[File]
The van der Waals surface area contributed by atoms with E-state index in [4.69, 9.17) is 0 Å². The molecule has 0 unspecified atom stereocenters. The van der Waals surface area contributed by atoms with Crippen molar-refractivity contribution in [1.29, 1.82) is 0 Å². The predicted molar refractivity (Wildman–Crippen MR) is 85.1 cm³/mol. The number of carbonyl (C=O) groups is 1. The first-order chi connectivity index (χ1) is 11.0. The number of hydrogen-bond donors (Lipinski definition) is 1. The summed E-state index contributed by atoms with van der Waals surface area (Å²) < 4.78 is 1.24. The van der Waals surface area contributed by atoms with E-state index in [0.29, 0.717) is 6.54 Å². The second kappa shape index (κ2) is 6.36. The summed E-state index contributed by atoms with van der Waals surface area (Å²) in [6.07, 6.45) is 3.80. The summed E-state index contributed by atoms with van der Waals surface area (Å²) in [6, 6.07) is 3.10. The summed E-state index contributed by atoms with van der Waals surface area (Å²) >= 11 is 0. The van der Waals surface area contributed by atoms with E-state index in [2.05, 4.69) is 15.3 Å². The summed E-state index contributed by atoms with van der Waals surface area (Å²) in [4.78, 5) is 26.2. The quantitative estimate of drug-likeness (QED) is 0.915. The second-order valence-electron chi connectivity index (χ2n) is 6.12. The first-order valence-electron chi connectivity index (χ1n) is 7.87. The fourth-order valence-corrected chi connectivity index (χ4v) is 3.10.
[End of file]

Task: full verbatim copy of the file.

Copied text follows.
The van der Waals surface area contributed by atoms with E-state index in [4.69, 9.17) is 0 Å². The molecule has 0 unspecified atom stereocenters. The van der Waals surface area contributed by atoms with Crippen molar-refractivity contribution in [1.29, 1.82) is 0 Å². The predicted molar refractivity (Wildman–Crippen MR) is 85.1 cm³/mol. The number of carbonyl (C=O) groups is 1. The first-order chi connectivity index (χ1) is 11.0. The number of hydrogen-bond donors (Lipinski definition) is 1. The summed E-state index contributed by atoms with van der Waals surface area (Å²) < 4.78 is 1.24. The van der Waals surface area contributed by atoms with E-state index in [0.29, 0.717) is 6.54 Å². The second kappa shape index (κ2) is 6.36. The summed E-state index contributed by atoms with van der Waals surface area (Å²) in [6.07, 6.45) is 3.80. The summed E-state index contributed by atoms with van der Waals surface area (Å²) in [6, 6.07) is 3.10. The summed E-state index contributed by atoms with van der Waals surface area (Å²) >= 11 is 0. The van der Waals surface area contributed by atoms with E-state index in [2.05, 4.69) is 15.3 Å². The summed E-state index contributed by atoms with van der Waals surface area (Å²) in [4.78, 5) is 26.2. The quantitative estimate of drug-likeness (QED) is 0.915. The second-order valence-electron chi connectivity index (χ2n) is 6.12. The first-order valence-electron chi connectivity index (χ1n) is 7.87. The fourth-order valence-corrected chi connectivity index (χ4v) is 3.10.